it even includes my country as still women are forbidden from public sports and women who defy that law and play basketball

        • It sounds interesting, I wait for your review!

  2. This book sounds fascinating, Lisa, and very important as well. Most of us know far too little about the African community in Australia. This year my U3A book group, Landmarks in Australian Literature, will be reading a selection of recent Australian memoirs and biographies. I only wish I had known about this one earlier, as I would certainly have put it on the reading list. Having read your excellent review, I have now ordered a copy – thank you so much for bringing it to my attention.

    • Oh, that’s always a dilemma with choosing a book group list! Choosing well in advance means more people have time to get the book and read it, but then something comes along that you want to read too!
      That’s why I like the Book Chats I occasionally attend at the Bayside Library – for an hour, reads just chat about whatever they’ve read, whatever it happens to be:)

  3. Wow, this sounds a tremendous story. As you say, this is an inspirational story but I also find it a sobering one because we know that for every boy like Deng there are thousands more who are just as intelligent but never get away from those solider camps or occupied villages. There was a story on BBC in UK last week about a boy who got out of Syria, travelling the breadth of continental Europe with his mother to reach freedom. Now he has gained a place to read maths at Oxford…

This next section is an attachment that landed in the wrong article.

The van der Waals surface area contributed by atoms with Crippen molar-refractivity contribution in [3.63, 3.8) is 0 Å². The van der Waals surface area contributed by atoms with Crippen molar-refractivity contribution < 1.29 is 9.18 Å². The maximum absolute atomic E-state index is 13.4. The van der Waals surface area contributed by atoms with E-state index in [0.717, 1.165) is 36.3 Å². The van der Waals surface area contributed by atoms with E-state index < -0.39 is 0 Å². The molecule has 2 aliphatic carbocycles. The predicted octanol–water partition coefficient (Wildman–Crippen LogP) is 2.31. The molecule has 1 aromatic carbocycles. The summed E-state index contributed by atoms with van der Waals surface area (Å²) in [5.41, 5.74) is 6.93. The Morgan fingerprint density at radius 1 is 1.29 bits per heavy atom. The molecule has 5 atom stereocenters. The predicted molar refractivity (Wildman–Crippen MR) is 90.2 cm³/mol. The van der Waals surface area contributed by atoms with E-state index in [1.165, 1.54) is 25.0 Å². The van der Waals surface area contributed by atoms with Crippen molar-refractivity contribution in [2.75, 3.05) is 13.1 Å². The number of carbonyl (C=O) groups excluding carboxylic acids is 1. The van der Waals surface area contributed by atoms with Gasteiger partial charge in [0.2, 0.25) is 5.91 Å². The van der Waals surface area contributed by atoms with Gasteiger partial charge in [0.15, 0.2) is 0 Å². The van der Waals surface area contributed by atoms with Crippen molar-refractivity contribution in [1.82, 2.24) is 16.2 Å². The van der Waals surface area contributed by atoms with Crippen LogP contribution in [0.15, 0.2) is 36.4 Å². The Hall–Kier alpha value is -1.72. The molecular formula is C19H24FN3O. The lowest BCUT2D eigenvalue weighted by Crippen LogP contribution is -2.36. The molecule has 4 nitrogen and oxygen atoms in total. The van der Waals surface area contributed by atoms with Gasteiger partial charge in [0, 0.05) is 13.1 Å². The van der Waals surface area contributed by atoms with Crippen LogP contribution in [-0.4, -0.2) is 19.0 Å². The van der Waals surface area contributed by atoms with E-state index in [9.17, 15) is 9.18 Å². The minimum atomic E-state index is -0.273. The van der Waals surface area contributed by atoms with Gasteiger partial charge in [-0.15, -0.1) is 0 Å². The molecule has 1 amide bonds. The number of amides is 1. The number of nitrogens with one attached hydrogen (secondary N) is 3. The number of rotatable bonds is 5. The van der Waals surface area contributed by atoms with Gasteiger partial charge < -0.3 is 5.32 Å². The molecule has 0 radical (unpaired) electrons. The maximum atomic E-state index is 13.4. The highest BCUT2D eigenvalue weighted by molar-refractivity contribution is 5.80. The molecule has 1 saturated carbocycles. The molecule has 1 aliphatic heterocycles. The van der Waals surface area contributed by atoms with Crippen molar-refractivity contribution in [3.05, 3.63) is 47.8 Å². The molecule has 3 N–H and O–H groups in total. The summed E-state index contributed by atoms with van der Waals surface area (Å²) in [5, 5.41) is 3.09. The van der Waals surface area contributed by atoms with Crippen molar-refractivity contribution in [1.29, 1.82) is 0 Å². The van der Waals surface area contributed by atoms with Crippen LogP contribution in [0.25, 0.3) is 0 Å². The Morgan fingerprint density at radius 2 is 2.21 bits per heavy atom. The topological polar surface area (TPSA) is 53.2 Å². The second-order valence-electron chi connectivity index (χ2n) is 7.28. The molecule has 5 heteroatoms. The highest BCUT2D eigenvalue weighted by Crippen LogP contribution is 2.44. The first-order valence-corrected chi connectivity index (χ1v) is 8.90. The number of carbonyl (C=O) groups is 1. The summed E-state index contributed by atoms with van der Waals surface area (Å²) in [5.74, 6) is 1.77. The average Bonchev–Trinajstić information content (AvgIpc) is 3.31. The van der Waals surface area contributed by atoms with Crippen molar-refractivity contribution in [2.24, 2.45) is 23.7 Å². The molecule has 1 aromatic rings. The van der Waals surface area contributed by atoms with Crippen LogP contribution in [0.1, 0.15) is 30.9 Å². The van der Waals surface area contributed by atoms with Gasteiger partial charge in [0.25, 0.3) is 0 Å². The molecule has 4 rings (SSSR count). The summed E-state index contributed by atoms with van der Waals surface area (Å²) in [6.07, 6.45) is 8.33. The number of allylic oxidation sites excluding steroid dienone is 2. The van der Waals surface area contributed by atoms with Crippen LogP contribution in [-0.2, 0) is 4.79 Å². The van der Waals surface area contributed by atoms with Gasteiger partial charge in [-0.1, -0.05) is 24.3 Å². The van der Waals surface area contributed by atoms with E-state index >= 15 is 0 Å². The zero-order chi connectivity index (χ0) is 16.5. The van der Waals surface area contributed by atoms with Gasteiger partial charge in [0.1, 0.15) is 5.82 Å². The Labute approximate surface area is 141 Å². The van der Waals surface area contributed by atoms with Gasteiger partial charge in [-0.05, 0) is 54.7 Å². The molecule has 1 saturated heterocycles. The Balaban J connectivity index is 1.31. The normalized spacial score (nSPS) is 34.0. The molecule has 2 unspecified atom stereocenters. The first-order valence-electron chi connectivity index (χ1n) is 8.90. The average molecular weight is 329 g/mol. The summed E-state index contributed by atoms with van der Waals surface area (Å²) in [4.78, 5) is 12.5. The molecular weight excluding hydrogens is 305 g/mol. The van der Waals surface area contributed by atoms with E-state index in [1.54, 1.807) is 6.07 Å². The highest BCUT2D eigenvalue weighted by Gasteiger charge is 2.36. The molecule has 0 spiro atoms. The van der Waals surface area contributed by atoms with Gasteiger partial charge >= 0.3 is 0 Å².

• Yes, when you take a deep breath and consider all the people denied a chance, and the good their collective intelligence and courage could do for the world, it’s very sobering indeed.

      • It also makes me better appreciate the opportunities that have come to me in my own life

  4. I loved this book. So inspiring. Not only to survive but to succeed in the way he has. There are so many amazing refugee success stories. And what they contribute is always humbling.

    • Well, as someone learning French, I am just lost in admiration for someone who’d had such a bad start in life and yet can learn English well enough to get a law degree…

  5. What an incredible story and an important one. Great review which will hopefully encourage more people to seek out a copy.

    • Thanks Karenlee, lets hope you are right. I’d like some prominent politicians to do that!

  6. I have had this book set aside to read for the longest time now, ever since I heard Deng in an interview on the Triple J morning show. Truly inspirational.

    • Hello Theresa, *chuckle* I hope I’ve provoked you to drop everything and read it:)

      • Close to it! The will is there, just need to find the time.

        • You know, I read the other day (though I don’t know how they know these things) that if we gave up social media we would have enough time to read 200 books a year.
          I think it’s easier to give up housework…

          • Goodness! 200 books…I’d believe it though. I use social media less on the weekends and I always read more.

  7. This is an uplifting story, and good on him. Not one I’d read though, I’d rather read his brother’s story. And as for Centrelink, they’re as the government intends them to be: intimidating and dysfunctional.

    • His brother was killed in South Sudan when he went back there….

  8. […] a story of courage from a Sudanese refugee, to a celebration of an entirely different kind of courage, I found reading this biography to be an […]